Turkey’s president is taking steps toward ensuring he rules the country for the foreseeable future. With an indefinite state of emergency in place, many of his political opponents in prison, and 98% of the media in his hands, it seems this former parliamentary representative democratic republic is well on its way to becoming a dictatorship.
By Richard Walker
The NATO leadership will soon have a Middle East despot in its ranks when Turkey’s President Recep Tayyip Erdogan uses his control over all elements of governmental power to ensure he remains for the foreseeable future president of a country increasingly dominated by staunch Islamic principles.
In April this year, he reset the presidential and national elections scheduled for November 2019 to June 24, 2018 in a move calculated to exploit and consolidate his hold on the Turkish system, including the military, intelligence agencies, police, and judiciary. With many of his political opponents in prison, and 98% of the media in his hands, he plans to rule unchallenged. It is the classic strategy of a budding dictator, say his enemies.
Since July 15, 2016, when elements of his armed forces staged an abortive coup against him, he has arrested tens of thousands of members of the opposition, confining many to jail and political trials. Today, unknown numbers of people remain behind bars. They include civil servants, soldiers, judges, journalists, and university professors. Many have been accused of supporting an American-based cleric, Fetullah Gulen, who was once an Erdogan political ally. Erdogan has demanded Gulen’s extradition to Turkey, alleging he and his supporters in Turkey were behind the coup. So far, the Trump administration has refused to hand him over, creating a widening political gulf between Ankara and Washington.
Erdogan has used his power to transform Turkey from a secular state to an Islamic one. He has accused the U.S. of playing a role in the coup. Days after he crushed it, he had his military seize control of the massive U.S. military base at Incirlik. Unknown to members of Congress, it held nuclear weapons intended for use in a war with Russia. They have since been moved out of Turkey. Some sources believe they may have been relocated to bases in Europe. The Pentagon has denied reports that it has plans to scale down the U.S. military presence in Turkey, but some believe the process has already begun at Incirlik.
Erdogan was always a man with grand ambitions to dominate the Middle East, but the Turkish economy never performed up to his expectations. It is suspected he has called these snap elections because he knows the economy will continue to underperform over the next year. He hopes by then to have unfettered control of the reins of power.
Until 2016, sharing a border with Russia did not make him feel comfortable, but Russian leader Vladimir Putin has managed to convince him that Washington has no defined Middle East policy and Turkey’s interests are better served being close to Russia, China, Iraq, and Iran. Even Israel’s Ha’aretz newspaper recognized the closeness of Turkey and Russia. Moscow has privately suggested that it will mediate a deal with his nemesis in Syria, Bashar al-Assad, permitting Turkey to ensure the Syrian Kurds do not become a problem on its border. Lately, Erdogan warned Washington that its alliance with the Syrian Kurds risks placing American forces in the firing line. It is a threat the Pentagon cannot dismiss.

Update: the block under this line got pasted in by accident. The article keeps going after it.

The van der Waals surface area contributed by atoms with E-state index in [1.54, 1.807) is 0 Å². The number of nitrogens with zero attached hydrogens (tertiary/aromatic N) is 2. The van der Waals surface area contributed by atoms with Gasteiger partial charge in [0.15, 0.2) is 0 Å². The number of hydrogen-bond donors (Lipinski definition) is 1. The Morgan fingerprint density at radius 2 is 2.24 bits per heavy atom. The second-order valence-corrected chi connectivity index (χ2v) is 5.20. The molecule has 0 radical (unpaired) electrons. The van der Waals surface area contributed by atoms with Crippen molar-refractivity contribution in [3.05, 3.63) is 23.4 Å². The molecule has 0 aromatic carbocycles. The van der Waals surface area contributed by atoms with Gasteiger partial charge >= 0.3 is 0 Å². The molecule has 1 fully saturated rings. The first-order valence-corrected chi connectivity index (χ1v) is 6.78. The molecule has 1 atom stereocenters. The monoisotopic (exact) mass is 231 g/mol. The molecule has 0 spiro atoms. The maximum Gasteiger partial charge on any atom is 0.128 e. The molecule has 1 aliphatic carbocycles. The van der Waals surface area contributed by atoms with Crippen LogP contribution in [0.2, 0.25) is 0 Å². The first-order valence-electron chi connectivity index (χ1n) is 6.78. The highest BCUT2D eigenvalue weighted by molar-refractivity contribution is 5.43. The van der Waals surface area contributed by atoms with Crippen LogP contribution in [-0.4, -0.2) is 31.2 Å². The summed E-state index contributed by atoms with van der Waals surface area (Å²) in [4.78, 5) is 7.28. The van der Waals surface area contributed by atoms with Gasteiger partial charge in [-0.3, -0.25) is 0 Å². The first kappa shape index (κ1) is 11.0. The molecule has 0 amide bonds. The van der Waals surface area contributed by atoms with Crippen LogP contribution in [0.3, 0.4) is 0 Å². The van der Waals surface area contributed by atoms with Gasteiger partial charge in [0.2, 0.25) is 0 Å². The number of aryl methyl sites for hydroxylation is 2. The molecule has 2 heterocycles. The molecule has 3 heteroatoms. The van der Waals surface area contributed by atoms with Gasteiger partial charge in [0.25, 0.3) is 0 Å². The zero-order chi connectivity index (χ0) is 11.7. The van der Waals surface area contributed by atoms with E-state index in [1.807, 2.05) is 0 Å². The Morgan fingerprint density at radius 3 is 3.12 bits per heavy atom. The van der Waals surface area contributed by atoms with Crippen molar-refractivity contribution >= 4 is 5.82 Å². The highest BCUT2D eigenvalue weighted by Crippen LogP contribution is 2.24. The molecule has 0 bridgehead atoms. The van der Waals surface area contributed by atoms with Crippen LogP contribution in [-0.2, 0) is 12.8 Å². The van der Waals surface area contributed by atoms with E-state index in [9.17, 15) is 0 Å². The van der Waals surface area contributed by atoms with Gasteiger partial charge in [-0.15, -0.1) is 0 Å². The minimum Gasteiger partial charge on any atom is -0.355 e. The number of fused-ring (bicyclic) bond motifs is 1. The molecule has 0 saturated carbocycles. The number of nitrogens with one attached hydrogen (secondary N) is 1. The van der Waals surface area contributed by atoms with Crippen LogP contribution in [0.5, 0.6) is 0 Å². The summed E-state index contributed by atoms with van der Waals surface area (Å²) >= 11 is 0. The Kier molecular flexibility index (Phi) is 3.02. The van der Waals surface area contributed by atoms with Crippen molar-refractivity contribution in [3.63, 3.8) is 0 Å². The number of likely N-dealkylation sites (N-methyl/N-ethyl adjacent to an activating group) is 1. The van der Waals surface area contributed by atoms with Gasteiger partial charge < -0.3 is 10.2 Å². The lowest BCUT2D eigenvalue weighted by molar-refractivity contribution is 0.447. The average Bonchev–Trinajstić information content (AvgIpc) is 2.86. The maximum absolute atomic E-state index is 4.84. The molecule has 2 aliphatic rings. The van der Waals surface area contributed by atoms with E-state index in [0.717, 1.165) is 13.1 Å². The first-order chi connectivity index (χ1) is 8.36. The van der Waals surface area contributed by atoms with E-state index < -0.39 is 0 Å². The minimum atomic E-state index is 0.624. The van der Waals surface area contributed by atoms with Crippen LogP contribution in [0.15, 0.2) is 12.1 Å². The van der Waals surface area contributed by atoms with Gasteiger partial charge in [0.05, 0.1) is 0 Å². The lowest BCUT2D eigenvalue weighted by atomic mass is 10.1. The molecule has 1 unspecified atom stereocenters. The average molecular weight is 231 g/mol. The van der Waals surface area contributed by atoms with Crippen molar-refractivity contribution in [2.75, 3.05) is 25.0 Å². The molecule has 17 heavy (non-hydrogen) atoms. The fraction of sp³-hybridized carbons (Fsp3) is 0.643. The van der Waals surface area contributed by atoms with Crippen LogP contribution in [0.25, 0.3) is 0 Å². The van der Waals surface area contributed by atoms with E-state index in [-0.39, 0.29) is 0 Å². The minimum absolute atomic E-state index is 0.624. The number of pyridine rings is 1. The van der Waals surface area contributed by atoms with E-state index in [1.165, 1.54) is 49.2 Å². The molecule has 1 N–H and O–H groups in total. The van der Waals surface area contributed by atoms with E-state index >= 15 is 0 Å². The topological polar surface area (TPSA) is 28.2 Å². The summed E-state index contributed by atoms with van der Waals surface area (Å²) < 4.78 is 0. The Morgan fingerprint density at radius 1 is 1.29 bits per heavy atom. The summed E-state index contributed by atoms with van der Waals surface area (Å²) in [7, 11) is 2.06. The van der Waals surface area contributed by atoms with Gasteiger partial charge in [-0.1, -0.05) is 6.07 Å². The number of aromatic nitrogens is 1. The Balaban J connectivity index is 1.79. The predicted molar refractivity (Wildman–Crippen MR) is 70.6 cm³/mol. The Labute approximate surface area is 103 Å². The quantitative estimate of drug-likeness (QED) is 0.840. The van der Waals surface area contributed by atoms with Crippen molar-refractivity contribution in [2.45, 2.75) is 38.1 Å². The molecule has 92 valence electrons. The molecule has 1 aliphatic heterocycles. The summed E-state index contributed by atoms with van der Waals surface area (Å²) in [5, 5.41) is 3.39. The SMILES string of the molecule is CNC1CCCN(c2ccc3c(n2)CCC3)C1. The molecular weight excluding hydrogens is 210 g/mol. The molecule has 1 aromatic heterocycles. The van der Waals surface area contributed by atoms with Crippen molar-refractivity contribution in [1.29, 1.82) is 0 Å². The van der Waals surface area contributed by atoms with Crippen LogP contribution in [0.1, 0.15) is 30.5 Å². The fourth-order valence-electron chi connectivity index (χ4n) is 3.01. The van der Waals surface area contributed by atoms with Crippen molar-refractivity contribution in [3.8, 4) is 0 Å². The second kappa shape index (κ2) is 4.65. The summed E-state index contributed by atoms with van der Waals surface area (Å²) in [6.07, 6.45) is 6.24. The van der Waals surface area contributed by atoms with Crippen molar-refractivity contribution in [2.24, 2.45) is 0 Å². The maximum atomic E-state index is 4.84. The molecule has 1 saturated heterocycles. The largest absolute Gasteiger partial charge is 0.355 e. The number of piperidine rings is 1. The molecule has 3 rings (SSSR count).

As a leader who plans to elevate his status as a defender of Muslims in the region, he has cleverly adopted a confrontational tone with Israel over its slaughter of Palestinians. He has branded Netanyahu a terrorist and fascist and has labeled EU nations his enemies.
But it is in the political sphere in Turkey that he has proven to be astute and decisive. In the wake of the coup, he declared a state of emergency and then extended it indefinitely. When the parliamentary and presidential elections are over on June 24, political measures he has already inserted into the law will ensure that only a super majority in parliament will be able to force an investigation of him. That will insulate him legally and politically.
His argument for altering the balance of political power in Turkey is that giving him executive control is vital to preventing coups, led in the past by secular nationalists within the military who he claims were part of the deep state. He has gutted the intelligence services to ensure there are only committed Muslims in the upper echelons. He has either jailed or sacked senior military figures suspected of not being willing to commit to a loyalty pledge to him. Despite his efforts to eliminate threats, a deep state remains deeply embedded in the DNA of the country.
Whatever the future holds, there will be continuing erosion of Turkey’s attachment to NATO and Europe. In the late 1990s, Turkey had hoped to become a member of the EU, but the hope was dashed by fierce opposition from France, Germany, and Britain. At the core of their opposition was a fear that admitting Turkey would be akin to opening up Europe to a massive Muslim influx that would be dangerous and destabilizing. Erdogan has not forgiven the EU, and his resentment extends to NATO and the U.S.
Some security experts fear that Turkey will become a growing threat in the region. Some point to the anomaly that Turkey is on track to get America’s newest strike fighter, the F-35, while it installs the latest Russian S-400 missile shield that does not integrate with NATO’s own missile system.
Richard Walker is the pen name of a former N.Y. news producer.